We report the first demonstration that carbon nanotubes can be trapped and manipulated by optical tweezers. This observation is surprising because individual nanotubes are substantially smaller than the wavelength of light, and thus should not be amenable to optical trapping. Even so, nanotube bundles, and perhaps even individual nanotubes, can be transported at high speeds, deposited onto substrates, untangled, and selectively ablated, all with visible light. The use of holographic optical tweezers, capable of creating hundreds of independent traps simultaneously, suggests opportunities for highly parallel nanotube processing with light.
© 2004 Optical Society of America
Prized for their mechanical, chemical, electrical and optical properties, carbon nanotubes are archetypal nanotechnological building blocks. Fully realizing their promise for device and materials applications requires methods for sorting nanotubes by structure and function, for arranging them into useful and interesting configurations, and for chemically processing them once they are in place . This need is particularly pressing if nanotubes are to be integrated into heterostructures whose other components are incompatible with available lithographic techniques. A variety of alternative approaches already have been demonstrated, ranging from single-tube manipulation with atomic force microscopes and self-assembly guided by molecular-scale interactions to bulk processing through mixing and extrusion. A few of these, such as flow-field alignment, address the need to process large numbers of nanotubes over relatively large areas with sub-micrometer resolution. None, however, take advantage of opportunities offered by optical manipulation, primarily because carbon nanotubes are so much smaller than the wavelength of light that optical trapping should not be feasible. Here we demonstrate trapping, deposition, and photochemical transformation of single-wall carbon nanotubes (SWNTs) using dynamic holographic optical tweezers (HOTs) [2, 3, 4].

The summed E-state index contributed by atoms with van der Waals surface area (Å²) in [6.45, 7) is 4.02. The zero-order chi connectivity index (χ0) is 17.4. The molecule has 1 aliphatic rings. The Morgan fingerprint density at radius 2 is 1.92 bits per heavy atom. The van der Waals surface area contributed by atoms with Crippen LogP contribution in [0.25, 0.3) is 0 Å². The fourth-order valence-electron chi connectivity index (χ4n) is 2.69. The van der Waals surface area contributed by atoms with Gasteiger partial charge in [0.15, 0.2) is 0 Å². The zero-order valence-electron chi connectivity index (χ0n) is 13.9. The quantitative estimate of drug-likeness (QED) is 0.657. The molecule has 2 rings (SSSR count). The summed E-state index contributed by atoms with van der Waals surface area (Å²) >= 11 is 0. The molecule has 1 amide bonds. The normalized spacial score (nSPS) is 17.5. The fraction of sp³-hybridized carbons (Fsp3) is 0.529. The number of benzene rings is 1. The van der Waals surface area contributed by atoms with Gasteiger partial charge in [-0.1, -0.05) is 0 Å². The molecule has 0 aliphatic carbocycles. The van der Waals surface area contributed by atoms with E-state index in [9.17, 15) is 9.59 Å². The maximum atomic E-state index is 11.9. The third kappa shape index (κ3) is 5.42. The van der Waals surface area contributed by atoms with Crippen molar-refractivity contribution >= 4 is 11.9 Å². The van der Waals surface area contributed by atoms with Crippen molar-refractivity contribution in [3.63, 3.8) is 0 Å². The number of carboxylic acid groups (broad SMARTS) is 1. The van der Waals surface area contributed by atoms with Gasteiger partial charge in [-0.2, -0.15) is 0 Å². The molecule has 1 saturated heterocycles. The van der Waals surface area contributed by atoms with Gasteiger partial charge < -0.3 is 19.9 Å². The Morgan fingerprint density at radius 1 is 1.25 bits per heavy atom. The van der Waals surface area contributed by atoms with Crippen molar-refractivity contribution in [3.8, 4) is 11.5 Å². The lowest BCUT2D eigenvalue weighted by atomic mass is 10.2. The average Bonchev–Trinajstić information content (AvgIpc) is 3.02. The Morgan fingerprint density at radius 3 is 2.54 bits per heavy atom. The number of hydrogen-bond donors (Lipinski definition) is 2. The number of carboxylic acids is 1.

Our samples consist of commercial SWNTs (Sigma-Aldrich 519308) dispersed in water by sonication with 0.5% sodium dodecyl sulfate (SDS) for 30 minutes, with typical lengths ranging from 100 nm to 200 nm . Although the tubes’ characteristic 1.3 nm diameters are two orders of magnitude smaller than the wavelength of visible light, bundles of tubes still can be detected through conventional dark-field optical microscopy . Drops of the SWNT dispersion were placed on #1 glass coverslips and mounted on the stage of a Nikon TE-2000 microscope integrated into an Arryx BioRyx 200 holographic optical trapping system. Images were created with a Hamamatsu C7190-23 electron bombardment charge-coupled device (CCD) camera.
Like conventional optical tweezers , HOTs use forces exerted by a strongly focused beam of laser light to trap mesoscopic objects. Rather than forming a single trap, however, HOTs use computer-designed holograms to create arbitrary three-dimensional configurations of traps from a single input beam . Updating the hologram in real time updates the configuration, allowing each trap to move independently in three dimensions.
Figure 1(a) shows a typical snapshot of freely diffusing nanotubes, the smallest visible features corresponding to single nanotubes . Powering a single 30 mW optical tweezer at a wavelength of 532 nm gathers all the nanotubes in the vicinity to the focus, as in Fig. 1(b). Our observations suggest that even a single nanotube can be trapped, although trapping is more robust once large numbers have fallen into the potential well. To the best of our knowledge, this is the first report of optical trapping of carbon nanotubes. Projecting a closely-spaced sequence of traps translates the gathered bundles through the water, as shown in the time-lapse image in Fig. 1(c). Turning off the laser trap at this point frees the particles to diffuse back to their initial random state.